The next step of this shift away from purely mathematical modeling is already on the way: Physicists now custom design laboratory systems that stand in for other systems which they want to better understand. They observe the simulated system in the lab to draw conclusions about, and make predictions for, the system it represents.

    The best example may be the research area that goes by the name “quantum simulations.” These are systems composed of interacting, composite objects, like clouds of atoms. Physicists manipulate the interactions among these objects so the system resembles an interaction among more fundamental particles. For example, in circuit quantum electrodynamics, researchers use tiny superconducting circuits to simulate atoms, and then study how these artificial atoms interact with photons. Or in a lab in Munich, physicists use a superfluid of ultra-cold atoms to settle the debate over whether Higgs-like particles can exist in two dimensions of space (the answer is yes [Nature]).

    These simulations are not only useful to overcome mathematical hurdles in theories we already know. We can also use them to explore consequences of new theories that haven’t been studied before and whose relevance we don’t yet know.

    This is particularly interesting when it comes to the quantum behavior of space and time itself — an area where we still don’t have a good theory. In a recent experiment, for example, Raymond Laflamme, a physicist at the Institute for Quantum Computing at the University of Waterloo in Ontario, Canada, and his group used a quantum simulation to study so-called spin networks, structures that, in some theories, constitute the fundamental fabric of space-time. And Gia Dvali, a physicist at the University of Munich, has proposed a way to simulate the information processing of black holes with ultracold atom gases.

    A similar idea is being pursued in the field of analogue gravity, where physicists use fluids to mimic the behavior of particles in gravitational fields. Black hole space-times have attracted the bulk of attention, as with Jeff Steinhauer’s (still somewhat controversial) claim of having measured Hawking radiation in a black-hole analogue. But researchers have also studied the rapid expansion of the early universe, called “inflation,” with fluid analogues for gravity.

    In addition, physicists have studied hypothetical fundamental particles by observing stand-ins called quasiparticles. These quasiparticles behave like fundamental particles, but they emerge from the collective movement of many other particles. Understanding their properties allows us to learn more about their behavior, and thereby might also to help us find ways of observing the real thing.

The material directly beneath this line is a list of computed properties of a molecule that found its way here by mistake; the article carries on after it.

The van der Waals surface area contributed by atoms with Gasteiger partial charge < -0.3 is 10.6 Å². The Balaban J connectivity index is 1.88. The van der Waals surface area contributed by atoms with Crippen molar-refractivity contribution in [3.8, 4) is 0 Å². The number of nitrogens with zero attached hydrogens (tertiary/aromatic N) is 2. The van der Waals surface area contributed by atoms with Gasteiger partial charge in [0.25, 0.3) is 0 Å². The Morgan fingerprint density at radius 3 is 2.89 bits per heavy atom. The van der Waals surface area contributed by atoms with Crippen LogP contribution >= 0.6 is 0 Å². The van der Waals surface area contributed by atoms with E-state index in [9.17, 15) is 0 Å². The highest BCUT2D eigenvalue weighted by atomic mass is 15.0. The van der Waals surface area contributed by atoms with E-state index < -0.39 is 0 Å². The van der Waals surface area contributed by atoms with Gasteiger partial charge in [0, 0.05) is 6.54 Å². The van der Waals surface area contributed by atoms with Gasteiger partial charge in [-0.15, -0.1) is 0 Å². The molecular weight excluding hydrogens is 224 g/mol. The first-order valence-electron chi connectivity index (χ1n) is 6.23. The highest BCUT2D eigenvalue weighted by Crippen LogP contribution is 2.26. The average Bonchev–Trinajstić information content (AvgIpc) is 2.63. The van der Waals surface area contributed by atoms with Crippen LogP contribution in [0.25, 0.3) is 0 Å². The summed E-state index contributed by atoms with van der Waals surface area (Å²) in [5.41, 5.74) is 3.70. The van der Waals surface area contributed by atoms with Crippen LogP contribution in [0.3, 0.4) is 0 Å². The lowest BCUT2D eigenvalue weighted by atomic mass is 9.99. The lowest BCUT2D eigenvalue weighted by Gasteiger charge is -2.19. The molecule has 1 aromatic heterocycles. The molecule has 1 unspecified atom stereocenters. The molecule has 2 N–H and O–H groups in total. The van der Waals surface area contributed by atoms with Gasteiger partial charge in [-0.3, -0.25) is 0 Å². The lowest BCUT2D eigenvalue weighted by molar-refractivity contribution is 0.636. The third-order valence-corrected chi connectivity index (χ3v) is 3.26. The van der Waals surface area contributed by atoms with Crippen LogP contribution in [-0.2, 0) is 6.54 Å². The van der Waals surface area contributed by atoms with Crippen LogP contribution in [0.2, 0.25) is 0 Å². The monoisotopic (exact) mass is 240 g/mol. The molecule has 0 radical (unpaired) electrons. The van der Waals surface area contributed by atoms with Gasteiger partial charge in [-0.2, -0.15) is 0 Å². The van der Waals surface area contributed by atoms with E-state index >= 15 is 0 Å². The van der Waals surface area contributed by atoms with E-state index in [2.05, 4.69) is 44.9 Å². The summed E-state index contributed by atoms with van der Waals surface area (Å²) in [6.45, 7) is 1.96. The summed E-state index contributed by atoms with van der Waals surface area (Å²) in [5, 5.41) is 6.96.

This line of research raises some big questions. First of all, if we can simulate what we now believe to be fundamental by using composite quasiparticles, then maybe what we currently think of as fundamental — space and time and the 25 particles that make up the Standard Model of particle physics — is made up of an underlying structure, too. Quantum simulations also make us wonder what it means to explain the behavior of a system to begin with. Does observing, measuring, and making a prediction by use of a simplified version of a system amount to an explanation?

    But for me, the most interesting aspect of this development is that it ultimately changes how we do physics. With quantum simulations, the mathematical model is of secondary relevance. We currently use the math to identify a suitable system because the math tells us what properties we should look for. But that’s not, strictly speaking, necessary. Maybe, over the course of time, experimentalists will just learn which system maps to which other system, as they have learned which system maps to which math. Perhaps one day, rather than doing calculations, we will just use observations of simplified systems to make predictions.

    At present, I am sure, most of my colleagues would be appalled by this future vision. But in my mind, building a simplified model of a system in the laboratory is conceptually not so different from what physicists have been doing for centuries: writing down simplified models of physical systems in the language of mathematics.

    See the full article here .


    Please help promote STEM in your local schools.

    Stem Education Coalition

    Formerly known as Simons Science News, Quanta Magazine is an editorially independent online publication launched by the Simons Foundation to enhance public understanding of science. Why Quanta? Albert Einstein called photons “quanta of light.” Our goal is to “illuminate science.” At Quanta Magazine, scientific accuracy is every bit as important as telling a good story. All of our articles are meticulously researched, reported, edited, copy-edited and fact-checked.